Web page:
What do Math and Geography have to do with Planting Churches?

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church planting

by Jason Aultman

It’s an exciting thing as we watch the plans come into focus and the time drawing near for the launch of Antioch Georgetown. The idea of planting another church has been a dream that has been marinating for several years, and we are so thankful that God is allowing that vision to become reality.

Some people might look at the idea of planting another church and wonder, “why?” It’s a fair question. It will require a commitment of finances, time, energy, effort, etc. It will even mean that some folks will pack up and move to Georgetown to be a part of the new church plant. Why would we do that?

I guess the answer could be summed up, in part, in two words: Mathematics and Geography. Now, I was no math or geography whiz in school. When my first grade teacher said, “You have 3 candy bars and I take away 2, how many candy bars do you have left?” I didn’t know I was learning math – I was just mad because she took my candy! And when my geography teacher said, “name the continents” I answered, “Any letter other than a-e-i-o-and-u.” Come on, you’ve got to admit that it’s easy to mix up continents and consonants.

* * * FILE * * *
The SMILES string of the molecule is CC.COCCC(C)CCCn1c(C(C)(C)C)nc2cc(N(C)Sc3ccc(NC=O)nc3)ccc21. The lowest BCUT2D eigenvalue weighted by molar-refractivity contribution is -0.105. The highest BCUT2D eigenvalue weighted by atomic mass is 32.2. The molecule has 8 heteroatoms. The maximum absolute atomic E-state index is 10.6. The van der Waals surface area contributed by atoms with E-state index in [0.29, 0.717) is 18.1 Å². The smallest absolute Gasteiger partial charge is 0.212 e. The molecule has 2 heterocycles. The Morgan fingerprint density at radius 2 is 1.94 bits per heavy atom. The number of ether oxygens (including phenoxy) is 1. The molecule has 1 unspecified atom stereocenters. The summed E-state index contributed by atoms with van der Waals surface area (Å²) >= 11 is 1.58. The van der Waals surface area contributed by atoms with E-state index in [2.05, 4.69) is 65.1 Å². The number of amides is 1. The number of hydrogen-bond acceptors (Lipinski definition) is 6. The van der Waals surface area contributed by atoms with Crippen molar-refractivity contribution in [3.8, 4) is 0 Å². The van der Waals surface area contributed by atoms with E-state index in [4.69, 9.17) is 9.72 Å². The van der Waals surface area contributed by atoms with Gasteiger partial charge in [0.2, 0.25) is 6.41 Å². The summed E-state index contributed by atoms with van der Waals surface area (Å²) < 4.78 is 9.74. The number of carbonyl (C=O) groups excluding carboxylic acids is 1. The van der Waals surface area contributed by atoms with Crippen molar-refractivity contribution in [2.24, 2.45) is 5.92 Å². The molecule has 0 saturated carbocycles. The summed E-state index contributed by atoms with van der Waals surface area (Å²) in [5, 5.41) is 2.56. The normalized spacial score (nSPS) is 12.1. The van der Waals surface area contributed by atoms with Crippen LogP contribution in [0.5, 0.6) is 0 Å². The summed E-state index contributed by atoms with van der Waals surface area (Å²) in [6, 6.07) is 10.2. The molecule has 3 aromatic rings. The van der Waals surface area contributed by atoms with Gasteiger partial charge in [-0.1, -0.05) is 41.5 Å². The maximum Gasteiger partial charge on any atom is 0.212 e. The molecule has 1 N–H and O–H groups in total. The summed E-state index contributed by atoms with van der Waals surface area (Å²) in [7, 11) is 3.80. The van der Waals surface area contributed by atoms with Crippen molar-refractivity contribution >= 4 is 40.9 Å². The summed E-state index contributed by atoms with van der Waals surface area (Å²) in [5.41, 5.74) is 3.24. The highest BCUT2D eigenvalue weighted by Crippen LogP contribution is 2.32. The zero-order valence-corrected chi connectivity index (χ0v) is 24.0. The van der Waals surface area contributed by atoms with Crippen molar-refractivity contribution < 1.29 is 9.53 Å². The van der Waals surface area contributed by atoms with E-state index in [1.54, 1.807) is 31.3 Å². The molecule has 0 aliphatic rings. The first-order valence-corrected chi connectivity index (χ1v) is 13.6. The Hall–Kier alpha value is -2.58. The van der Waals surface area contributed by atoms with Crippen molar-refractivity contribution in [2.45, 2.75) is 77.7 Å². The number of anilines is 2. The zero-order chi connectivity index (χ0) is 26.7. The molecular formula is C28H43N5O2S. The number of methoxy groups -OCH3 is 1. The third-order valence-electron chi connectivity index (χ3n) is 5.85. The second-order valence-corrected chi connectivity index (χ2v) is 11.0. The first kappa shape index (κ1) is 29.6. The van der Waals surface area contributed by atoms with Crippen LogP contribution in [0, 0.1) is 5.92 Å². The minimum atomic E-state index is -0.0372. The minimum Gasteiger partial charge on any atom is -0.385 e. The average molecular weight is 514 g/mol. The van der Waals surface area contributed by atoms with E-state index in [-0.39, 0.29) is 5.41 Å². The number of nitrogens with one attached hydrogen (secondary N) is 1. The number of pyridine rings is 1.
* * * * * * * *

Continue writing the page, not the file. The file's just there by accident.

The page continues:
Anyway, what do math and geography have to do with planting churches? Here’s what.

Math: We want to see more people won to Christ and following Him. Every time a new person is added to the family, that’s a victory. Luke 15 indicates that there is celebration in Heaven when a person comes to Christ, so we sure ought to join in the celebration. At our church we love it when we have additions. But as we reach out through the tool of other churches, that addition can become multiplication. As Antioch Georgetown comes into being, along with still others that we envision in the future, it creates the opportunity for exponential impact.

Geography: We love for people to come to Antioch. We’d love for every person in central Arkansas who is not involved in church to come worship with us. But it’s not rocket science to know we have some geographic limitations. People aren’t driving from 500 miles away to our services. We weren’t looking to plant a church a few miles away for the convenience of our members. We were looking to plant outside the geographic bounds that we can reach.
Jesus instructed His disciples to be about the work of making disciples both nearby and far away.

What an exciting chance it is to see Antioch Georgetown become a piece in the puzzle of fulfilling that Great Commission!

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